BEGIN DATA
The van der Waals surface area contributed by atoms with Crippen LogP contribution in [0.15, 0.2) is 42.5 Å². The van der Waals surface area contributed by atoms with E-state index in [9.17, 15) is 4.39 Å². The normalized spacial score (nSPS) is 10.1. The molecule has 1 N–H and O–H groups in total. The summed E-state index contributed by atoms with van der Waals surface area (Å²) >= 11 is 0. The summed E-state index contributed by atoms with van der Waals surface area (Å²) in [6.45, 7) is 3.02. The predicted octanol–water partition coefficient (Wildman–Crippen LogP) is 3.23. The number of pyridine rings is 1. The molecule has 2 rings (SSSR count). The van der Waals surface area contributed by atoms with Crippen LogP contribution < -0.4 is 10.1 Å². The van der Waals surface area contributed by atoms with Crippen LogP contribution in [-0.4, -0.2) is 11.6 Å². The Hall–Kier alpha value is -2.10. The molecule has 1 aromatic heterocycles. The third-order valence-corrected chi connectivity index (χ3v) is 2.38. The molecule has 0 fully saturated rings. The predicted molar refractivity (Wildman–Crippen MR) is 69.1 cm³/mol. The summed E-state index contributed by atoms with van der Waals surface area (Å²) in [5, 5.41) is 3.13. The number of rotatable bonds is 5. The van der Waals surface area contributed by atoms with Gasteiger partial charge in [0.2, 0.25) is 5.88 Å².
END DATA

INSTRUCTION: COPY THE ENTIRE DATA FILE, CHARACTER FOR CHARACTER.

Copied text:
The van der Waals surface area contributed by atoms with Crippen LogP contribution in [0.15, 0.2) is 42.5 Å². The van der Waals surface area contributed by atoms with E-state index in [9.17, 15) is 4.39 Å². The normalized spacial score (nSPS) is 10.1. The molecule has 1 N–H and O–H groups in total. The summed E-state index contributed by atoms with van der Waals surface area (Å²) >= 11 is 0. The summed E-state index contributed by atoms with van der Waals surface area (Å²) in [6.45, 7) is 3.02. The predicted octanol–water partition coefficient (Wildman–Crippen LogP) is 3.23. The number of pyridine rings is 1. The molecule has 2 rings (SSSR count). The van der Waals surface area contributed by atoms with Crippen LogP contribution < -0.4 is 10.1 Å². The van der Waals surface area contributed by atoms with Crippen LogP contribution in [-0.4, -0.2) is 11.6 Å². The Hall–Kier alpha value is -2.10. The molecule has 1 aromatic heterocycles. The third-order valence-corrected chi connectivity index (χ3v) is 2.38. The molecule has 0 fully saturated rings. The predicted molar refractivity (Wildman–Crippen MR) is 69.1 cm³/mol. The summed E-state index contributed by atoms with van der Waals surface area (Å²) in [5, 5.41) is 3.13. The number of rotatable bonds is 5. The van der Waals surface area contributed by atoms with Gasteiger partial charge in [0.2, 0.25) is 5.88 Å².